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These photos are my personal assualt on the Rule of Thirds.  Instead of following that compositional trope, I purposley center each image—and try to avoid including any ‘subject’ at all.  No face, no architectural feature.  No ‘thing’ that has meaning, no element that the photo is ‘about’.

Cranes + Starlings

These photos are of roughly the same patch of sky around the construction site of the IRS building in Kansas City. The cranes went away when the building was completed, but the birds still flock over SW Boulevard at dusk every winter evening.


People seeing me with a camera asked what I was taking pictures of.  At first I told them about wanting to record the look of a place threatened by an "Eminent Domain" ruling.  Their eyes glazed over—too many words. Then I said, "I'm an artist, blah, blah, blah...". Glazed eyes. So I edited my explanation to the essentials.  "This place - the colors, the people..."  A guy in his station wagon considered this, and took a bite on his cigar, "It's a junkya'd".  I shrugged, "It's beautiful."  He made the slightest head tilting gesture that said, "You're nuts, but if you like it, knock yourself out".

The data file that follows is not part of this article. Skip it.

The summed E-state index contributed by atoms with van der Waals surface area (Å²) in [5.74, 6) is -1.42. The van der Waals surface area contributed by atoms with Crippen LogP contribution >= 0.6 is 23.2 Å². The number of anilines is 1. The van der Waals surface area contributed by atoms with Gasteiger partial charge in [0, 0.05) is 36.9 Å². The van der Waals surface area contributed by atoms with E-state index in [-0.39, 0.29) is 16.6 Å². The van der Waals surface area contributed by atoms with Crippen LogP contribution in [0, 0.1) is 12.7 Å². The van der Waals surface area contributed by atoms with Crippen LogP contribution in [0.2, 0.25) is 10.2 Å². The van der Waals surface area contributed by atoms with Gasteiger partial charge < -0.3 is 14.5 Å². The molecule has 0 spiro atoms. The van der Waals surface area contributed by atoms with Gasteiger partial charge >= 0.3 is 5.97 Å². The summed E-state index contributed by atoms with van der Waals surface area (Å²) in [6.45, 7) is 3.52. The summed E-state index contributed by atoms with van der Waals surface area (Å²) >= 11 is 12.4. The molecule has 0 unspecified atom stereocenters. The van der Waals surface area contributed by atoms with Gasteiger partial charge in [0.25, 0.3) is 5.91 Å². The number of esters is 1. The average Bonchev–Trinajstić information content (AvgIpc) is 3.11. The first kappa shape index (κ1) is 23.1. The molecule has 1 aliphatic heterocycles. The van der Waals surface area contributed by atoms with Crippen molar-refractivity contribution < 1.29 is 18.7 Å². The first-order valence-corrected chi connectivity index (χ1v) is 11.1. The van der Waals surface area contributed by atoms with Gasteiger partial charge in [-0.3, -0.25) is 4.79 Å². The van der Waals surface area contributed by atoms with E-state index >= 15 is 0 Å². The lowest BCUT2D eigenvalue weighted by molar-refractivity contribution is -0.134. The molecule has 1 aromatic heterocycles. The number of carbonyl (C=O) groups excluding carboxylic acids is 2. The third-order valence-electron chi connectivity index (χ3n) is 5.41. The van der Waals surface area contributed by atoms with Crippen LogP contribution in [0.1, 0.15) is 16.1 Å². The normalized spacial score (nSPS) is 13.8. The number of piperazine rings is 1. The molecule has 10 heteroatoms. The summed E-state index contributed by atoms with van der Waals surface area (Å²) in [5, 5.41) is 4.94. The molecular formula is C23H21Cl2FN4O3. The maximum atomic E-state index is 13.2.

The "junkyard" is a few square acres across the street from the new home of the Mets on Willet's point in Queens.

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These typical 1930's (give or take a decade) buildings in or near downtown Kansas City were built with nice materials and detailing at the street facade for patrons and passers-by to enjoy, but were enclosed on the other sides with whatever low grade brick was cheap and available, usually with little attention to appearance.  Utility was the only ‘designer’.  Manifest economy.  We've invented uglier ways to finish ‘unseen’ buildings since, but brick was the choice in those days if you wanted more than just wood siding.

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